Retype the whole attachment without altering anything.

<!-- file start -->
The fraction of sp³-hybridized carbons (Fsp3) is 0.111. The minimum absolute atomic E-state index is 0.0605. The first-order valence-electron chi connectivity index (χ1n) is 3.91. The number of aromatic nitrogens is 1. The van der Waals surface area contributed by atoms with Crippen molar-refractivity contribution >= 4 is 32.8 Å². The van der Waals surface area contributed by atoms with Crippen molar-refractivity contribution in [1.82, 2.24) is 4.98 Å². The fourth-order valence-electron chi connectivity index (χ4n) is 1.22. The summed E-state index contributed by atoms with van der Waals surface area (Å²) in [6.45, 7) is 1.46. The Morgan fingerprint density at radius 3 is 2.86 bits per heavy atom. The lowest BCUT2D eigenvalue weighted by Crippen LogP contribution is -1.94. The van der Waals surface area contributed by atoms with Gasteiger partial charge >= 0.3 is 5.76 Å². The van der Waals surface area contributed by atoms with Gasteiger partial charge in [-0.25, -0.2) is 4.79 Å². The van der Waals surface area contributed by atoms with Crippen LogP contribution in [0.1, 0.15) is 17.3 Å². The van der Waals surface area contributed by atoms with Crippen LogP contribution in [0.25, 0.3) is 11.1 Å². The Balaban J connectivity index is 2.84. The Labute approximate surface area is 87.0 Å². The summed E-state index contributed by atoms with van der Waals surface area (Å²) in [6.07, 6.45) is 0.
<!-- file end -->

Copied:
The fraction of sp³-hybridized carbons (Fsp3) is 0.111. The minimum absolute atomic E-state index is 0.0605. The first-order valence-electron chi connectivity index (χ1n) is 3.91. The number of aromatic nitrogens is 1. The van der Waals surface area contributed by atoms with Crippen molar-refractivity contribution >= 4 is 32.8 Å². The van der Waals surface area contributed by atoms with Crippen molar-refractivity contribution in [1.82, 2.24) is 4.98 Å². The fourth-order valence-electron chi connectivity index (χ4n) is 1.22. The summed E-state index contributed by atoms with van der Waals surface area (Å²) in [6.45, 7) is 1.46. The Morgan fingerprint density at radius 3 is 2.86 bits per heavy atom. The lowest BCUT2D eigenvalue weighted by Crippen LogP contribution is -1.94. The van der Waals surface area contributed by atoms with Gasteiger partial charge >= 0.3 is 5.76 Å². The van der Waals surface area contributed by atoms with Gasteiger partial charge in [-0.25, -0.2) is 4.79 Å². The van der Waals surface area contributed by atoms with Crippen LogP contribution in [0.1, 0.15) is 17.3 Å². The van der Waals surface area contributed by atoms with Crippen LogP contribution in [0.25, 0.3) is 11.1 Å². The Balaban J connectivity index is 2.84. The Labute approximate surface area is 87.0 Å². The summed E-state index contributed by atoms with van der Waals surface area (Å²) in [6.07, 6.45) is 0.